On my bike, I would probably never even notice this sign. A green sign, to me, is for cars. I’m just not looking for this out on the road when I”m riding.

  • Stu

    I tend to go south, around down Park Row to Barclay, up Church, and then over to the Greenway on Murray Street. It’s not very direct, especially since it involves going south when I’m going north, but it avoids Chambers, at least. The intersection at Chambers and the West Side Highway is awful.

  • Max Rockatansky

    I like heading south also, Chambers is a little too Death Race 2000 for me. Although I tend to ride it going back to the bridge. I guess it’s really the traffic coming off the bridge that bothers me more than Chambers.

  • Josh

    Up to Reade, across to Hudson, down to Chambers and then over to the highway is the way I’ve been going for a while now and it works quite well, especially with the lane striped on Reade. Unfortunately I haven’t yet found a better way to go back than just riding across Chambers (which is one reason why I usually work back across and down diagonally and go home over the Manhattan Bridge).

  • Max Rockatansky

    Open question – any ideas on the best route to Rockefeller Center from downtown Brooklyn?

  • marco

    here in switzerland, a new road sign policy has started. It includes road signs for pedestrians, cyclist and even rollerbladers.

    if you want to see how is it like, just check:

  • Ed Ravin

    The first time I saw one of these signs was on Dyckman Street in 2003 – just after the temporary Manhattan Greenway was built, showing people how to leave or enter the Harlem River Greenway.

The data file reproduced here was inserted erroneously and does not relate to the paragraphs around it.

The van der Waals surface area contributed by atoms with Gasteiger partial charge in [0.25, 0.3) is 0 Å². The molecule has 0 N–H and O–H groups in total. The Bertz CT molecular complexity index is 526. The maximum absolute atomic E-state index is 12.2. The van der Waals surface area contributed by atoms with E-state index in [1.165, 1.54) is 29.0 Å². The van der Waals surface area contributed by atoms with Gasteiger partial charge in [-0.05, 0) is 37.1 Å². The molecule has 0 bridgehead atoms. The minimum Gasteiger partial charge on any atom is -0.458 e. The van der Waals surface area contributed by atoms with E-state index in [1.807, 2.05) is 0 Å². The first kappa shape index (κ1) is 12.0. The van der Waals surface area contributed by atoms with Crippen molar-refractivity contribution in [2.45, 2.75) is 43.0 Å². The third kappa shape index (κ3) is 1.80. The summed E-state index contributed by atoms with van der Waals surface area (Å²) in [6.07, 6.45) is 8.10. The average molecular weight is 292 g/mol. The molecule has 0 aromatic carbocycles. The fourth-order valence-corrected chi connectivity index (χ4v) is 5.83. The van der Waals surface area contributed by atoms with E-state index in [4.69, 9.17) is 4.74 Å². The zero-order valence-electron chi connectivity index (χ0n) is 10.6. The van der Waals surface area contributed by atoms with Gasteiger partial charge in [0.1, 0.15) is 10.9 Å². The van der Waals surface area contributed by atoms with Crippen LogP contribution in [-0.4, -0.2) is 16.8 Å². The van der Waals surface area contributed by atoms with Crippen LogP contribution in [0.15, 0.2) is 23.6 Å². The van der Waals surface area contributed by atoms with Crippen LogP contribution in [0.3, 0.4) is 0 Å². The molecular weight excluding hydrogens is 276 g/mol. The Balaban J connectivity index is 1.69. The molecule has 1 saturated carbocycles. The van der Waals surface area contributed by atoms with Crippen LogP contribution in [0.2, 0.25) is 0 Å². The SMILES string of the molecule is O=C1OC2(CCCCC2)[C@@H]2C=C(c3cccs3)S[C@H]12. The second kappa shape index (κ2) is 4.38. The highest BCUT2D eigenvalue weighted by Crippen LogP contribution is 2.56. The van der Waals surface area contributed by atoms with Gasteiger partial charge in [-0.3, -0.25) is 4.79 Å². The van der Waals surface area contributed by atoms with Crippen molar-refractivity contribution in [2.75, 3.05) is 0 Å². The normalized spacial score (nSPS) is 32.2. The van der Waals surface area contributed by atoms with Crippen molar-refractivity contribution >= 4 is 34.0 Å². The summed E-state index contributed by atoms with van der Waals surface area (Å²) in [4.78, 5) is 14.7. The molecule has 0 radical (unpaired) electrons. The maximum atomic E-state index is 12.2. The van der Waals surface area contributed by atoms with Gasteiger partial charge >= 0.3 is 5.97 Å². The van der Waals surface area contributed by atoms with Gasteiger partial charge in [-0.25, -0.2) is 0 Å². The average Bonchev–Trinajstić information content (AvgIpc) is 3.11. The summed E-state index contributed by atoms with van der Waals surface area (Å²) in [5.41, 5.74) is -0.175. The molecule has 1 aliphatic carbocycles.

• Mike

    Never saw the problem with Chambers. At least during rush hours, it’s so crammed and traffic is always held up at one light or another that you can just scoot up the side – either along the sidewalk, which is miraculously clear most of the time (since the road is so narrow) or outside of the moving lane along the center line. To me it feels so traffic calmed (due to its congestion) that it’s one of the least stressful parts of my commute. Just have to be on the look-out for pedestrians crossing mid-block popping out from between cars.

  • Brooklyn

    Mike, I disagree. While on the bike, I have no problem watching out for potholes, traffic or pedestrians individually, but I find that on Chambers between Broadway and West Side Highway I have to constantly watch for all three at the same time. Makes, at least, for excessively stressful and unpleasant riding.

    Followed the sign off the bridge on Sunday and took Reade for the first time — what an absolute pleasure by comparison. Turned right on Hudson to go uptown — the Greenway’s for schmucks anyway.


Eyes on the Street: Pulaski Bridge Bikeway Looks Ready for a Ribbon-Cutting

Pulaski Bridge bike lane is open, nothing is impossible! Ahhhhhhhh!!!!! pic.twitter.com/gNr6oTuUqc — Max RN (@MaxRivlinNadler) April 24, 2016 Update: A DOT spokesperson tells Streetsblog that while finishing touches are being made, cyclists should follow the posted signage, which directs them to the shared pedestrian-bike path on the west side of the bridge. The new protected lane […]